Mojca Marš, a social media consultant, shows us how to use social media to market our expertise, broaden our reach, and find better clients. Mojca Shares With Us What Not To Do – You’ll be surprised how many very smart people trip over the same mistake when it comes to using Twitter or LinkedIn for the first time. What To Do Instead – How to engage on the social media channels and “building the right follower base” by using the 3 pillars strategy. How To Stand Out On LinkedIn – Mojca tells you what specific actions to take that make others take notice. Growing From Nothing – How to build your follower base with this one specific action Connect With Mojca Mojca Marš, a social media consultant, founded her consultancy called Super Spicy Media after losing a job at an advertising agency. Her work focuses on helping companies develops and manage their Facebook Advertising Strategy so they can devote their time to other aspects of their businesses. She’s also been helping consultants with generating more leads and creating more profits through effective Facebook Ads. Mojca published a book called Facebook Ads Manual: Everything You Need To Know To Get Started and is the maker of Master Facebook Marketing: Weekly Video Series. Follow Mojca on Twitter Resources Mentioned Matt Inglot’s “Freelance Transformation” podcast ep. 38  Andy Baldacci’s “Agency Advantage” podcast ep. 07 Facebook Ads Manual: Everything You Need To Know To Get Started Facebook Marketing: Weekly Video Series The post 013: Building Engagement on Social Media w/ Mojca Marš appeared first on Summerlin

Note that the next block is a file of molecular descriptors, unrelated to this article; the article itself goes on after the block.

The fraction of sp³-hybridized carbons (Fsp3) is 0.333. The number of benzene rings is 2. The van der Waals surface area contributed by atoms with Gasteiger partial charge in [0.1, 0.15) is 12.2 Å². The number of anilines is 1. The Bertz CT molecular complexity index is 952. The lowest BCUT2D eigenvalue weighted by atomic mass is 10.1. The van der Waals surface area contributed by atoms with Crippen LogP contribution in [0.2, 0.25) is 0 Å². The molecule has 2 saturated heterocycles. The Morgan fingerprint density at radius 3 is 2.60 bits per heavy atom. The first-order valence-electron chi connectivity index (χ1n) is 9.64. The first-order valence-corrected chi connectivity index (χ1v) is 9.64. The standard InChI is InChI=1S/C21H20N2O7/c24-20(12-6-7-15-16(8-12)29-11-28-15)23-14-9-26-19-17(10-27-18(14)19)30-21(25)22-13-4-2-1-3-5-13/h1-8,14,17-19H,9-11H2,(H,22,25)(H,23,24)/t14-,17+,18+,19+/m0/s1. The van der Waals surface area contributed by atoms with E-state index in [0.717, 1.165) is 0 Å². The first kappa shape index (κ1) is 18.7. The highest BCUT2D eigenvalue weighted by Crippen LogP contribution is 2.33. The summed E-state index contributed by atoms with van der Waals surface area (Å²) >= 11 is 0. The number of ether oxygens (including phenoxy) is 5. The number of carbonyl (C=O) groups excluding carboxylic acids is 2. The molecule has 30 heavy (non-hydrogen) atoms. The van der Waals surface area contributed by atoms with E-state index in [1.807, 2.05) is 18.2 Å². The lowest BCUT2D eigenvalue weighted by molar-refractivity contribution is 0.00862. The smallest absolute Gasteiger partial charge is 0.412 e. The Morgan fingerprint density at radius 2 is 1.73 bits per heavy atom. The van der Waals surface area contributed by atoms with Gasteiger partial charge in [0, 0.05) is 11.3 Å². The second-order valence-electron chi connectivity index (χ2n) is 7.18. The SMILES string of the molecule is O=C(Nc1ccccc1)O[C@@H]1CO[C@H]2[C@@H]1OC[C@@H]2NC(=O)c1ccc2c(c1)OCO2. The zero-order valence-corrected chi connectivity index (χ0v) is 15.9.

Jan. 12, 2017
Paul Modderman, Senior Product Architect & Technology Evangelist, joins that show and shares his passion for Artificial Intelligence and some cool applications. Paul Shares With Us Consumer-Grade A.I. You’ll be surprised how much intelligent technology is powering your everyday routines, from working out to scheduling meetings. Three Stage of A.I. Paul maps out from where we are to where he expects us to be with this emerging technology, from the Amazon Echo(s) of today to future applications. Business Applications – From writing better job descriptions to optimizing your sales prospecting, there are startups building AI to help you with your job. Resources Mentioned – Your A.I. Personal Assistant for scheduling meetings crystal – Personality Insights for people in your network Connect with Paul From software architecture to public speaking, companies engage Paul for his forward thinking insights. (I periodically check in with Paul to see if certain SAP products are worth the time learning about them). Connect with Paul on LinkedIn Follow Paul on Twitter The post 012: Artificial Intelligence w/ Paul Modderman appeared first on Summerlin